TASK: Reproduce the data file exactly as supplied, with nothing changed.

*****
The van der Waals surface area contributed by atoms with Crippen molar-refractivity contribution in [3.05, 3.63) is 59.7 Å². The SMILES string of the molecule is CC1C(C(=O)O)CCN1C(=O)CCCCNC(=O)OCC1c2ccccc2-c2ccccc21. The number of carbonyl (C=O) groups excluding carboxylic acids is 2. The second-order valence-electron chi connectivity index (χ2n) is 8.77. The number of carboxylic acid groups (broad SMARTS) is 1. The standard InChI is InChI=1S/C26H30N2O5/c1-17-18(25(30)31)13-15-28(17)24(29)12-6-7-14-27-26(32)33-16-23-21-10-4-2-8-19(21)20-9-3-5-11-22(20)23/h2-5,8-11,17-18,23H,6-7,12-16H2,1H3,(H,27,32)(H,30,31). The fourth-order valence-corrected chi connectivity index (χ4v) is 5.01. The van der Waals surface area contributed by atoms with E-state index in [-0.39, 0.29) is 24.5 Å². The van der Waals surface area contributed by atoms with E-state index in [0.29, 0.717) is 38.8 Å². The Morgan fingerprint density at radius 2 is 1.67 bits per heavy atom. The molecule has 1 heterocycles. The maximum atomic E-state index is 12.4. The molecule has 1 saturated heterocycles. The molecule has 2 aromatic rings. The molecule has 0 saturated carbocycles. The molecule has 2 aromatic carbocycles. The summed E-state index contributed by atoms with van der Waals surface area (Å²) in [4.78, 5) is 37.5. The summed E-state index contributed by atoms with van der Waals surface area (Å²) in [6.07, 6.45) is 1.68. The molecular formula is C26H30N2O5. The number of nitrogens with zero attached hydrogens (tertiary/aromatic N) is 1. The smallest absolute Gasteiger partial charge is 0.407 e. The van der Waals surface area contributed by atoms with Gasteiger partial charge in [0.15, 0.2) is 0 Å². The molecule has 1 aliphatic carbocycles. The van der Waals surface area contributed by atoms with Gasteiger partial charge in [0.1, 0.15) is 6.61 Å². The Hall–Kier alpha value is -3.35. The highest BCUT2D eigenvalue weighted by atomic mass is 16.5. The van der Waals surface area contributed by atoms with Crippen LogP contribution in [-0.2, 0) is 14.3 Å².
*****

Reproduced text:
The van der Waals surface area contributed by atoms with Crippen molar-refractivity contribution in [3.05, 3.63) is 59.7 Å². The SMILES string of the molecule is CC1C(C(=O)O)CCN1C(=O)CCCCNC(=O)OCC1c2ccccc2-c2ccccc21. The number of carbonyl (C=O) groups excluding carboxylic acids is 2. The second-order valence-electron chi connectivity index (χ2n) is 8.77. The number of carboxylic acid groups (broad SMARTS) is 1. The standard InChI is InChI=1S/C26H30N2O5/c1-17-18(25(30)31)13-15-28(17)24(29)12-6-7-14-27-26(32)33-16-23-21-10-4-2-8-19(21)20-9-3-5-11-22(20)23/h2-5,8-11,17-18,23H,6-7,12-16H2,1H3,(H,27,32)(H,30,31). The fourth-order valence-corrected chi connectivity index (χ4v) is 5.01. The van der Waals surface area contributed by atoms with E-state index in [-0.39, 0.29) is 24.5 Å². The van der Waals surface area contributed by atoms with E-state index in [0.29, 0.717) is 38.8 Å². The Morgan fingerprint density at radius 2 is 1.67 bits per heavy atom. The molecule has 1 heterocycles. The maximum atomic E-state index is 12.4. The molecule has 1 saturated heterocycles. The molecule has 2 aromatic rings. The molecule has 0 saturated carbocycles. The molecule has 2 aromatic carbocycles. The summed E-state index contributed by atoms with van der Waals surface area (Å²) in [4.78, 5) is 37.5. The summed E-state index contributed by atoms with van der Waals surface area (Å²) in [6.07, 6.45) is 1.68. The molecular formula is C26H30N2O5. The number of nitrogens with zero attached hydrogens (tertiary/aromatic N) is 1. The smallest absolute Gasteiger partial charge is 0.407 e. The van der Waals surface area contributed by atoms with Gasteiger partial charge in [0.15, 0.2) is 0 Å². The molecule has 1 aliphatic carbocycles. The van der Waals surface area contributed by atoms with Gasteiger partial charge in [0.1, 0.15) is 6.61 Å². The Hall–Kier alpha value is -3.35. The highest BCUT2D eigenvalue weighted by atomic mass is 16.5. The van der Waals surface area contributed by atoms with Crippen LogP contribution in [-0.2, 0) is 14.3 Å².